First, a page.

By Rondi Sokoloff Frieder
You’ve heard it all before. Show don’t tell. Limit your use of adverbs. Create gorgeous metaphors. And the most important writing rule of all – Use strong verbs!!! But this is often difficult to do when you are working on an early draft. When you are further along in the revision process and ready to edit your work for “word choice,” try using some of the following strategies:
Study outstanding books in your genre. Then, along with paying attention to the development of the main character’s arc and the twists and turns of plot, take note of the author’s exceptional use of language. This might mean underlining or highlighting words as you read. I keep a list of “words I love” on the Notes App on my phone, especially when I am listening to an audio book. I later transfer this list to my manuscript file in Scrivener and keep a second list in Word. Some of these words seep into my subconscious and suddenly appear in my writing. Others do not. That’s when I go back and read through the list again until I find a word that perfectly captures my character’s mood and motive.
Here are verbs from my latest list, taken from Gillian McDunn’s CATERPILLAR SUMMER and Melanie Crowder’s LIGHTHOUSE BETWEEN WORLDS: bristled, buzzed, carved, coasted, hooted, jabbed, jostled, looped, lumbered, lurched, quirked, rasped, rummaged, scowled, scuffled, shuddered, skittered, sloshed, snarled, stumbled, thrashed, threaded, throbbed, thrumbed, trudged, twinkled, whooshed, and withered.
Thesaurus and Websites
A thesaurus can give you a wide variety of words to use in place of your usual fare. But there’s also a website that puts your run-of-the-mill thesaurus to shame. It’s an extraordinary tool recommended by Jessica Brody, author of SAVE THE CAT WRITES A NOVEL, called OneLook.com. When I first discovered this site, and put the verb “jumped” into the search box and checked related words, 338 synonyms came up! My favorites were: plunged, soared, bounded, leapfrogged, lunged, rocketed, and zoomed. Another website to check out is https://7esl.com/verbs/#Types_of_Verbs_Verb_Examples. It’s slightly more difficult to navigate, but is a valuable resource for writers in any genre.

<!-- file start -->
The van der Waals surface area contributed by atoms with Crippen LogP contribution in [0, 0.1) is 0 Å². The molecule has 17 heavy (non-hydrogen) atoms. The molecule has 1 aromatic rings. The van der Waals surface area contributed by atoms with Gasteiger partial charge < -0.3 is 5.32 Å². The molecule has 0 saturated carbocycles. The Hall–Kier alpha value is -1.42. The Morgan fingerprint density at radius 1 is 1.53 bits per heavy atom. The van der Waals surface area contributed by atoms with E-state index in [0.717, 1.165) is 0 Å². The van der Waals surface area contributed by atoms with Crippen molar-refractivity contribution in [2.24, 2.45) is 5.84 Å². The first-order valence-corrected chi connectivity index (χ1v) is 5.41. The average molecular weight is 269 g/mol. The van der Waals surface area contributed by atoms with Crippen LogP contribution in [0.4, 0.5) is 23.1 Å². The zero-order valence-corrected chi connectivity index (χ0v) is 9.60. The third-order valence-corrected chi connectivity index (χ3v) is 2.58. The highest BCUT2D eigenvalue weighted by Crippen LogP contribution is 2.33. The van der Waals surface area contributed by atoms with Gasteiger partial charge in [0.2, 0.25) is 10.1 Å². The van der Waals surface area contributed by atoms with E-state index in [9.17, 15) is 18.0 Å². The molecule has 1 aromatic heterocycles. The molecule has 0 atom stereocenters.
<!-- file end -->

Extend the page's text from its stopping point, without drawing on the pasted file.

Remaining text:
If you would like some craft books on this topic, try the seven book thesaurus collection by Angela Ackerman and Becca Puglisi (including The Emotional Thesaurus and The Urban Setting Thesaurus) and Strong Verbs Strong Voice: A quick reference to improve your writing and impress readers by Ann Everett.
I am a sucker for exquisite descriptions. In the MG novel, CATERPILLAR SUMMER, the main character, Cat, spends the summer at her grandparents’ beach house on Gingerbread Island off the coast of North Carolina. Take a look at these gems that connect us with Cat’s personality as well as the setting of the book: A rainbow of candy, an ocean of worries, freckles polka-dotting his skin, a sky puffed with clouds, a breath of strings, a blizzard of birds, a whisper of voices, fingers of fog, a look that was all sunbeams, a wave of people crushed onto the sidewalk, the world swirled green and gray as tears popped in her eyes. Now come up with your own descriptions, relating them to the characters, themes, and settings in your story.
Revising a book is hard work. After you’ve made your unique characters flounder and grow in an interesting setting with an action-packed plot that keeps your reader turning the page, it’s time to polish your writing until it sparkles and shines. The first thing to do is a search for words you overuse. For me, those are often: that, just, really, I think, and very. The technique here is simple: slash or replace. Another strategy is to edit the pages of your manuscript out of order. Create a number grid and randomly choose a page to edit for word choice only. Then color in that number in and move on to another, jumping around on the grid.
If you are a writer, you MUST BE a word nerd. There’s just no avoiding it! Are there techniques and resources you’ve found helpful in your writing practice?